By Chuck Wasserstrom
The walls in her studio are adorned with paintings of family, friends and self-portraits of her own experiences in life.
It’s the life Tamia Spinks knows and the only one she can identify with.
“Whether I use my family, friends or myself as the subject, my work explores my identity, my perception of life, and what it is like to be Black in America,” she wrote in her artist statement, “I use the word ‘Black’ very loosely for the simple fact that though I am a Black woman, I cannot speak for all Black women or Black Americans in general. My life as a Black American is different than another.”
Spinks is a University of Tennessee at Chattanooga senior pursuing a Bachelor of Fine Arts in Painting and Drawing. She hones her craft in a studio located just behind Patten House, which sits across Palmetto Street from the Fine Arts Center.
“My practice is focused on the beauty and aspects of Black life, showing people in a positive light versus the stereotypical lifestyle–like gang affiliations, drugs, no father figure–that you see in the media. I didn’t grow up that way, so it was very hard for me to relate to that,” she said.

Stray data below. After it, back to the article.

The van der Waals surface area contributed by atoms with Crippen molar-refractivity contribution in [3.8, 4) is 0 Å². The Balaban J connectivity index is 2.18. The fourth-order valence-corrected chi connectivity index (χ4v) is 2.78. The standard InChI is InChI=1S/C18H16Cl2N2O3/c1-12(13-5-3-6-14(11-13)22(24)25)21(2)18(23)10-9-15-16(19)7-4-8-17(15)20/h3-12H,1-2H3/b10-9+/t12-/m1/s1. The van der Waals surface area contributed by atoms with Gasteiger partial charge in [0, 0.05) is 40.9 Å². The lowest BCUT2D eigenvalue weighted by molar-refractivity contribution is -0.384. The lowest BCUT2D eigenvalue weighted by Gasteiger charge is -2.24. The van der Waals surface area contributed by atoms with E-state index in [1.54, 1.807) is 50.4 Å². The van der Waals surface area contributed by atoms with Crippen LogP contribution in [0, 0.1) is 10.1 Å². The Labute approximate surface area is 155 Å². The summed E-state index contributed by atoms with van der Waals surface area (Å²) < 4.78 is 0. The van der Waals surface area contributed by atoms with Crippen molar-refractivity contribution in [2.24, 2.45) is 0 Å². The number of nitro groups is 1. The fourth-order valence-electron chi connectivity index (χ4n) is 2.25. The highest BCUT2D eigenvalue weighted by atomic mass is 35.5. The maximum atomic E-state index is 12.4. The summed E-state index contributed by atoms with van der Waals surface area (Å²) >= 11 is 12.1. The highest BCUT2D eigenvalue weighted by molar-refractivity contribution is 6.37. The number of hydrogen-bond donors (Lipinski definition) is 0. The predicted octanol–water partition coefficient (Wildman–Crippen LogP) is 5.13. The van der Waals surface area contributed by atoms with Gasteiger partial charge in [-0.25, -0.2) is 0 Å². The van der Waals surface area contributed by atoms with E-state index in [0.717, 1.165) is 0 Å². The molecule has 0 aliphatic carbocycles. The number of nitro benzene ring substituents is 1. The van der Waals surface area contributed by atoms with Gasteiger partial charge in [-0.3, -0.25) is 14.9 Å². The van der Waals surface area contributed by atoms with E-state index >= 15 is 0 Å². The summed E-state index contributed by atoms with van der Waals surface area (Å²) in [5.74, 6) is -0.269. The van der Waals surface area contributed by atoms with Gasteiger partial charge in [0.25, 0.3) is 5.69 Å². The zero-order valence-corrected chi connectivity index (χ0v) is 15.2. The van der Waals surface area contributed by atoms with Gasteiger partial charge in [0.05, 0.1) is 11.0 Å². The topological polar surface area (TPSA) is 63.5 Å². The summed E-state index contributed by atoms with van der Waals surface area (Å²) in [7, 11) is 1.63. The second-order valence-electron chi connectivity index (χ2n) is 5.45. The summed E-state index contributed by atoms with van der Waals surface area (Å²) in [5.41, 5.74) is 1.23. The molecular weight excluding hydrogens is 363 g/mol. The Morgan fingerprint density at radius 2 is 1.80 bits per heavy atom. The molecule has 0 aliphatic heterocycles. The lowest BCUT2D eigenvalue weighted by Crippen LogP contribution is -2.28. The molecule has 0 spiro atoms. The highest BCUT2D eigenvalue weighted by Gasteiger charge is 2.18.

Spinks grew up in the small West Tennessee town of Milan, located just north of Jackson. Sports, particularly football, are popular in Milan, she said, and art is underappreciated. It was art that spoke to her, though. It was soothing. It captivated and inspired her.
“I have dealt with social anxiety, and art was just my way of coping,” she said. “It’s how I relaxed and expressed myself when I was overwhelmed with social experiences like big events or settings.”
In her hometown, art isn’t considered a way to make a living. But after beginning her academic career as a criminal justice major at Jackson State Community College, Spinks decided it was time to prove those people wrong.
“Even though I had an interest in criminal justice, it’s not what I was excited about. Art was what I was passionate about,” she said.
With her parents’ encouragement, she finished off her Gen Ed requirements at Jackson State before transferring to UTC to pursue her passion.
“I had heard great things about Chattanooga,” she said. “My uncle (Nicchaeus Doaks) went there to play basketball. This other girl that I knew went to school there. And I knew the art scene here is appreciated. That’s what really drove me to come here.”
Spinks plans to be a role model to inspire others and show the naysayers in small towns like Milan that art is more than a hobby.
“I want to go back to my town and be that example for younger students and people my age that just don’t have that support,” she said. “There are a lot of African American contemporary artists out there and they are very successful.”